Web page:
7 Strategies to Help You Deal with Your Kid Wetting the Bed

It’s so unpleasant and also so common, but what can you do about it? Consider what the experts say.

There are many reasons why kids struggle with bedwetting. According to the American Academy of Pediatrics, 20% of five-year-olds and 10% of six-year-olds are bedwetters.1 Pediatricians believe there is a genetic component to it, because most kids “go dry” at the same age their parents did. Some children actually have medical reasons for wetting the bed, like constipation or infection.1 The other primary reason it happens is simply a delay in the mechanisms that control the bladder.

Most kids outgrow this inconvenient habit eventually if they are not suffering from medical or psychological issues, and here are a few simple suggestions to take into account when trying to solve the bedwetting problem.

  1. Consult your pediatrician. Rule out the aforementioned medical issues that might cause your child to wet the bed by visiting the doctor. He or she can ask specific questions and make suggestions tailored to your child’s unique situation.
  2. Urinary Bed Alarms. This seems elaborate but it’s actually pretty simple: a censor that detects moisture on the jammies or underwear. The device makes a sound that wakes the child so he or she can get to the bathroom.
  3. Reward. Some kids just need a little extra motivation when it comes to getting up in the middle of the night to pee. Set up a little chart and when your child has three nights of dry bed in a row, take him or her to the movies, or some other special treat.
  4. Lifting. This is a technique that many parents have had success with: put the kid on the potty right before bed, then wake him or her up two hours later and do it again. It feels a little risky to some parents to actually wake up the little one, and it takes patience, but sometimes that two or three hours can become automatic.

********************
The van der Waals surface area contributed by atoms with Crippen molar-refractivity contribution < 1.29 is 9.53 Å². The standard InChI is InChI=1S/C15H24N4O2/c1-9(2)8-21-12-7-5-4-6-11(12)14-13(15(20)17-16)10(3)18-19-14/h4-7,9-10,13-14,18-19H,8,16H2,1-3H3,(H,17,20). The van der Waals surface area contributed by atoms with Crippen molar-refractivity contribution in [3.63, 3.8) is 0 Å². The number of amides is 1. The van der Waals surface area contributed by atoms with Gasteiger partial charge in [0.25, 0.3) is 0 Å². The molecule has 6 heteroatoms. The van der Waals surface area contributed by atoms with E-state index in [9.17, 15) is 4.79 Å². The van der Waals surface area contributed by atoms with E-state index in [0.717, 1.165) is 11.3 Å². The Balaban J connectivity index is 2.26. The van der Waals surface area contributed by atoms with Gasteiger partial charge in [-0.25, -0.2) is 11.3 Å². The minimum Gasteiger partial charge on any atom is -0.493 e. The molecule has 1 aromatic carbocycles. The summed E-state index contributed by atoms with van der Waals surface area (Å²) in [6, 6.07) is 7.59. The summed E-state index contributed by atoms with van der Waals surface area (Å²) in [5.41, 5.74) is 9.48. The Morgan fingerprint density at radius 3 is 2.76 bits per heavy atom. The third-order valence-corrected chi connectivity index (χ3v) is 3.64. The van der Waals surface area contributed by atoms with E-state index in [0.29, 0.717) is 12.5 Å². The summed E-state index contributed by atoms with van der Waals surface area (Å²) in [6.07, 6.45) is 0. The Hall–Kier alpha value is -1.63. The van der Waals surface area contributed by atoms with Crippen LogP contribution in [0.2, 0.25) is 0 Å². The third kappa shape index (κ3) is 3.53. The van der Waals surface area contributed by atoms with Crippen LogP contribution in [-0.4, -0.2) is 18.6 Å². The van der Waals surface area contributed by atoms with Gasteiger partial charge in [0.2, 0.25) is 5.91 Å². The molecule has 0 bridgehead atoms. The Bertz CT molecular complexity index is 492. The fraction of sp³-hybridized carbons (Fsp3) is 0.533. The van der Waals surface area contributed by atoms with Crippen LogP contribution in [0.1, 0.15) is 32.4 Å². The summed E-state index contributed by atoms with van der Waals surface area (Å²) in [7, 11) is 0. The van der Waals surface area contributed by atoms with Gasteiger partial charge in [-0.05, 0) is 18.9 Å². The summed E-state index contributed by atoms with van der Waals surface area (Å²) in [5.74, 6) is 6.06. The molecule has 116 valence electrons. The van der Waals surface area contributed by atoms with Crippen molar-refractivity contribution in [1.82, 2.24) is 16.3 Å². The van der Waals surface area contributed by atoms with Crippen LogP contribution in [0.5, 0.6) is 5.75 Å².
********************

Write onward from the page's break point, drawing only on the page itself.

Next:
5. Bladder training. This strategy involves using a timer, and when your child says he or she has to go, you set it for a minute, then two, and incrementally add time. The idea is for youngsters to learn to hold it long enough to make it to the potty.
  6. Stay positive. Enforce a “no teasing” rule in the house and keep the focus on the problem of the wet bed, rather than making it about your child. Remain encouraging and have him or her help with cleaning up the mess to take responsibility.
  7. Waterproof sheets and less liquid at bedtime. Sometimes these little things can help a lot. Try ceasing drinks two hours before bed and protecting the mattress with a rubber sheet. Another thing you might try is putting a portable potty in the bedroom so kids can jump up right away without going down the hall to the bathroom.

When you talk to your child’s doctor, discuss some of these options and come up with a plan so you and your family can be consistent. It takes practice like anything else, and some children just need a little more help than others. Most kids outgrow the issue by the time they are eight to eleven.

 

 

 

References:

  1. http://www.webmd.com/children/features/stop-bedwetting

About Susie Almaneih

Susie Almaneih spent several years during her young adulthood teaching children dance at her church group, as well as other cultural-based activities. Susie now spends as much time as she can giving back to the families in her community. Over the years, this love for community has evolved into a deeper love for delivering positive and creative content and awareness to families of all ages.

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